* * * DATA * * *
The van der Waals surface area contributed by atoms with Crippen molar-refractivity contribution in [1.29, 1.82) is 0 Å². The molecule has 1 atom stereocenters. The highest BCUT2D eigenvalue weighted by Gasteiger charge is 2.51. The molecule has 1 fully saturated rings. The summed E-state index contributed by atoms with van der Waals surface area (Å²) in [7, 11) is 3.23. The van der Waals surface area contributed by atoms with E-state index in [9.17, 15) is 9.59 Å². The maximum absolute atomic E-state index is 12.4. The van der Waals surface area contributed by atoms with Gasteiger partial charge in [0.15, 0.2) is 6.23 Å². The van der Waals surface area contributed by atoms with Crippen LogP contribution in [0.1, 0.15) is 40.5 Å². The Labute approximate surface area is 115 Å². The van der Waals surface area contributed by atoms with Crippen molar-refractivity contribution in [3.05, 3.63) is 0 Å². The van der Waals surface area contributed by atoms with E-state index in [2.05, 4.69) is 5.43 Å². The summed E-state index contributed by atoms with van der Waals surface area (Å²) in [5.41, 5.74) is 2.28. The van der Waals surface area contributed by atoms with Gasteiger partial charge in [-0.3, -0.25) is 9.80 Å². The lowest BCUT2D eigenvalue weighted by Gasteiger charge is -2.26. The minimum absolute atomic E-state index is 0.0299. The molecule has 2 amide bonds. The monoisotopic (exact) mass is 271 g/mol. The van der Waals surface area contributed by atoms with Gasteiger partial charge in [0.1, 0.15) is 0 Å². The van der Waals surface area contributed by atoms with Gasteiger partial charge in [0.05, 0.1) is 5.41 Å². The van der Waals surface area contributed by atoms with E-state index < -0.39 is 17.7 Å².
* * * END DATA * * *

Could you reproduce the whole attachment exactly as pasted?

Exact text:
The van der Waals surface area contributed by atoms with Crippen molar-refractivity contribution in [1.29, 1.82) is 0 Å². The molecule has 1 atom stereocenters. The highest BCUT2D eigenvalue weighted by Gasteiger charge is 2.51. The molecule has 1 fully saturated rings. The summed E-state index contributed by atoms with van der Waals surface area (Å²) in [7, 11) is 3.23. The van der Waals surface area contributed by atoms with E-state index in [9.17, 15) is 9.59 Å². The maximum absolute atomic E-state index is 12.4. The van der Waals surface area contributed by atoms with Gasteiger partial charge in [0.15, 0.2) is 6.23 Å². The van der Waals surface area contributed by atoms with Crippen LogP contribution in [0.1, 0.15) is 40.5 Å². The Labute approximate surface area is 115 Å². The van der Waals surface area contributed by atoms with Crippen molar-refractivity contribution in [3.05, 3.63) is 0 Å². The van der Waals surface area contributed by atoms with E-state index in [2.05, 4.69) is 5.43 Å². The summed E-state index contributed by atoms with van der Waals surface area (Å²) in [5.41, 5.74) is 2.28. The van der Waals surface area contributed by atoms with Gasteiger partial charge in [-0.3, -0.25) is 9.80 Å². The lowest BCUT2D eigenvalue weighted by Gasteiger charge is -2.26. The minimum absolute atomic E-state index is 0.0299. The molecule has 2 amide bonds. The monoisotopic (exact) mass is 271 g/mol. The van der Waals surface area contributed by atoms with Gasteiger partial charge in [0.1, 0.15) is 0 Å². The van der Waals surface area contributed by atoms with Gasteiger partial charge in [0.05, 0.1) is 5.41 Å². The van der Waals surface area contributed by atoms with E-state index < -0.39 is 17.7 Å².